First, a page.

The witness quivered; his face grew ashy pale as he repeated, ‘There was life in him.’ The question was reiterated, and at last O’Connell half compelled half cajoled him to admit that, after life was extinct, a pen had been put into the testator’s hand, that one of the party guided it to sign his name, while, as a salve for the consciences of all concerned, a living fly was put into the dead man’s mouth, to qualify the witnesses to bear testimony that ‘there was life in him’ when he signed the will. This fact, literally dragged from the witness, preserved a large property in a respectable and worthy family.

Also, Ryan’s claim that Republicans are “not just mouthing the words from the same old stuff” seems rather poorly phrased, considering. But your mileage may vary.

A small story

by Henry on July 17, 2016

This Granta article, which I came across via The Browser, talks about the Irish War of Independence and Civil War, and family memories thereof. It reminded me of a small story that I meant to write about when the Easter Rising had its 100th anniversary a few months ago, but didn’t quite get around to. My grand-uncle Seamus, who died about 20 years ago, told me once that when he had been a small boy, he had wanted to go to a big parade of the Irish Volunteers with his older brothers (his father was nominally the Commander-in-Chief of the organization) but wasn’t allowed to, because he was too little. However, shortly after they had all left, Patrick Pearse called by the house, saw my grand-uncle crying, and picked him up and carried him into the center, to watch the parade on his shoulders. Obviously, this was an entirely trivial incident in itself, but its very ordinariness brought home to me how Pearse, despite all the posthumous mythologization and/or vilification, was an ordinary human being, who saw a child in distress, and wanted to comfort him.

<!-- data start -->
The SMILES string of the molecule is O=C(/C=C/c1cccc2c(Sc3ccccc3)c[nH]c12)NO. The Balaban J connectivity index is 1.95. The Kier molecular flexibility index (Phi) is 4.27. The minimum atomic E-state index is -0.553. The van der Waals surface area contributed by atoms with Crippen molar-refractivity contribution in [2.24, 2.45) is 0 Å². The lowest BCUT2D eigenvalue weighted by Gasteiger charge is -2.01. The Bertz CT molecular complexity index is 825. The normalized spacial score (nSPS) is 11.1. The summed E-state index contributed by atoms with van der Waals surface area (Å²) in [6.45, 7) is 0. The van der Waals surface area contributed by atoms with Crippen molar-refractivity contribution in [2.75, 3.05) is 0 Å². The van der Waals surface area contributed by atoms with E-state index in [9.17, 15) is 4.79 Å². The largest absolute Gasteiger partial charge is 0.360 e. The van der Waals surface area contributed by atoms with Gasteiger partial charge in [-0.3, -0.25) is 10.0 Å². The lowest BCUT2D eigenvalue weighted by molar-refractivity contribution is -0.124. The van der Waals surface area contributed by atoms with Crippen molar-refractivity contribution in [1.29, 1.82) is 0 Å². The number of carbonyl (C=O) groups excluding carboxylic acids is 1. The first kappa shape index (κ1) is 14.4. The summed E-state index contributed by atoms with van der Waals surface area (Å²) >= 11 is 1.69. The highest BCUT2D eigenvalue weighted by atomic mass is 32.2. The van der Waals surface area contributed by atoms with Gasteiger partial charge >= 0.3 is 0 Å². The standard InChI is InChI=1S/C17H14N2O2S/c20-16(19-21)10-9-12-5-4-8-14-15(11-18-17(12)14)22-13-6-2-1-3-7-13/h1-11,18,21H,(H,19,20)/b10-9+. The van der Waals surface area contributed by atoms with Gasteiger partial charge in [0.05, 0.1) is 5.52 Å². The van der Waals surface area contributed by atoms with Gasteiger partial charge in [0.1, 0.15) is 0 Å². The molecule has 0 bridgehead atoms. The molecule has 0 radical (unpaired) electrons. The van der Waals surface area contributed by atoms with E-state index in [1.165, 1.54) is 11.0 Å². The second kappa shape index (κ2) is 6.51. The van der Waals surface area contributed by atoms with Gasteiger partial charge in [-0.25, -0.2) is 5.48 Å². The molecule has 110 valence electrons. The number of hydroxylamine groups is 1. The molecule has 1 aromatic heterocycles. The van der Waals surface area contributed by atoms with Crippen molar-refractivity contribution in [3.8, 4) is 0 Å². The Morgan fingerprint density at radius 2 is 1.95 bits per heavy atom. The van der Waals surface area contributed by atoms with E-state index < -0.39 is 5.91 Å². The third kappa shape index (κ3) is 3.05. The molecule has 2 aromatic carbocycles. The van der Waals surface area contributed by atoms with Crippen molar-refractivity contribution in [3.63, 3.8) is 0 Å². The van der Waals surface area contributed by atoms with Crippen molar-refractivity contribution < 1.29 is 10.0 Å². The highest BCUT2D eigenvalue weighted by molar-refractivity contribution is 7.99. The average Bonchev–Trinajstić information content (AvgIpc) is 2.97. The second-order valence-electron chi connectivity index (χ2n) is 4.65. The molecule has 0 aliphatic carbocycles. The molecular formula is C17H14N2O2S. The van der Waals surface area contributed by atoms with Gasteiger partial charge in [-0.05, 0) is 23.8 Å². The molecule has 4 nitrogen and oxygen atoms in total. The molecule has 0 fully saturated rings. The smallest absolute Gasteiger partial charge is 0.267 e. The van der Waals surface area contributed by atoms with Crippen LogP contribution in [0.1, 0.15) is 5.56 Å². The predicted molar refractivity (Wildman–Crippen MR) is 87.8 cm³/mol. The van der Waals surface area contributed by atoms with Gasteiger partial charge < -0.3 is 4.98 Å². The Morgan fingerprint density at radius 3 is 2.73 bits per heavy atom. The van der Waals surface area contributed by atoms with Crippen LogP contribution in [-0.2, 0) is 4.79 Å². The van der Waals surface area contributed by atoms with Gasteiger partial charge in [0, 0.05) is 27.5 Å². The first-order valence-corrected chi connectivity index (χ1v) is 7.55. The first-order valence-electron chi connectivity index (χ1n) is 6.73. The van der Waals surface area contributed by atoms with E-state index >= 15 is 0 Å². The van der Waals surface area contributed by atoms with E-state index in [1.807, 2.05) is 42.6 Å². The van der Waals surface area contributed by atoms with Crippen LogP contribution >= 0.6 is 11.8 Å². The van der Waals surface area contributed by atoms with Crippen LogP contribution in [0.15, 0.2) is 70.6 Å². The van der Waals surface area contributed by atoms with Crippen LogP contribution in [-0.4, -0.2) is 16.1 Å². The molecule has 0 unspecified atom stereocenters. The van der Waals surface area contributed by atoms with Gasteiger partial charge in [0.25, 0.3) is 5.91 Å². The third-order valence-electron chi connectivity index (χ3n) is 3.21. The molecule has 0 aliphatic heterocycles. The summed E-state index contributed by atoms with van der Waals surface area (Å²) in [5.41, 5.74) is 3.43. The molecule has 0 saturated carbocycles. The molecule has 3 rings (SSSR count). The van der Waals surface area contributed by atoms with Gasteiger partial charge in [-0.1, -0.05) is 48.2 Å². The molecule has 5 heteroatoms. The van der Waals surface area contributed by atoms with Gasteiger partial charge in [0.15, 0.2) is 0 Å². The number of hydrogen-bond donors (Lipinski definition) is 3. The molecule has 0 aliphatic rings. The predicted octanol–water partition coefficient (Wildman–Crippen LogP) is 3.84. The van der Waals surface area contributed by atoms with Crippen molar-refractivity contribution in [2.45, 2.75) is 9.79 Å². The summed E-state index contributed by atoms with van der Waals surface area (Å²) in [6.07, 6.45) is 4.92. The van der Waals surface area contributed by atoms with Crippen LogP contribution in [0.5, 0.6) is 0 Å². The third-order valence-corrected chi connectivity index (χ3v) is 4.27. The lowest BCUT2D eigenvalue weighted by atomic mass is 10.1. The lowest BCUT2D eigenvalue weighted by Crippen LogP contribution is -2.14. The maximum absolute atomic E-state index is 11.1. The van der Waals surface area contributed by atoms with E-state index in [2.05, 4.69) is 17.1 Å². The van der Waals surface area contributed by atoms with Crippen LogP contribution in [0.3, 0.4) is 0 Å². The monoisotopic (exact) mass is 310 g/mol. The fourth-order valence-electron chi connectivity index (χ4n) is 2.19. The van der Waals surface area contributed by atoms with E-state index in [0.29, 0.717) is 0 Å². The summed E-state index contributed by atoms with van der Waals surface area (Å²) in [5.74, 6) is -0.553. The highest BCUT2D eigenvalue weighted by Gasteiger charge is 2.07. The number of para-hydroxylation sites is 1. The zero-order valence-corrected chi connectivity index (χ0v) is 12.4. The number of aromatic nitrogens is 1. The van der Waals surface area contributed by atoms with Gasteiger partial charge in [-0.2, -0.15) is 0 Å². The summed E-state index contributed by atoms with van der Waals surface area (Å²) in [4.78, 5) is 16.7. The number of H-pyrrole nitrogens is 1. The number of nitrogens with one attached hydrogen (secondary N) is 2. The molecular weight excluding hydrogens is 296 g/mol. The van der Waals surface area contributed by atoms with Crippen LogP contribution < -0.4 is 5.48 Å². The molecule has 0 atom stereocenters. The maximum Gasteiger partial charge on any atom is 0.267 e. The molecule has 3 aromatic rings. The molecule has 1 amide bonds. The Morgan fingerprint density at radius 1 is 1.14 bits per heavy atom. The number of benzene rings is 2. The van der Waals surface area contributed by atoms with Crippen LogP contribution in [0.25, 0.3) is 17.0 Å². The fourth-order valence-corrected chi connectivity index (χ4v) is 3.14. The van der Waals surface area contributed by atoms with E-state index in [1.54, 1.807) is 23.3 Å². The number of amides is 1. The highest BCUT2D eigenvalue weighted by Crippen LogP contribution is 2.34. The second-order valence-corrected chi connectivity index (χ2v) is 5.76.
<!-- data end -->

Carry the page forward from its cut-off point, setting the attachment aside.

Boris Johnson

by Henry on June 28, 2016

The first time I heard the name Boris Johnson was in the early 1990s. I was in graduate school, and one of the ways I made a little money during the summer was by helping shepherd tours of American policy people around Brussels to be lectured by various dignitaries and then writing up reports. One year, my Americans were treated to a performance by a prominent UK member of the Brussels press corps, who was clearly enjoying himself immensely. The larger part of his talk focused on Boris Johnson, who was then the Daily Telegraph’s Brussels correspondent. The journalist told of how Johnson clearly was completely at sea in Brussels, and at a loss for what to report on. Other reporters quickly noted that he had a sweet tooth for stories about this or that regulatory horror that Brussels bureaucrats were about to inflict on unsuspecting Britons. They started an informal pool, to see what was the most ridiculously exaggerated story that they could stuff into Boris, which he would then relay as gospel truth to Telegraph readers. The speaker suggested (perhaps exaggerating for effect) that they hadn’t yet been able to find a story so ludicrous that Boris wouldn’t gulp it down.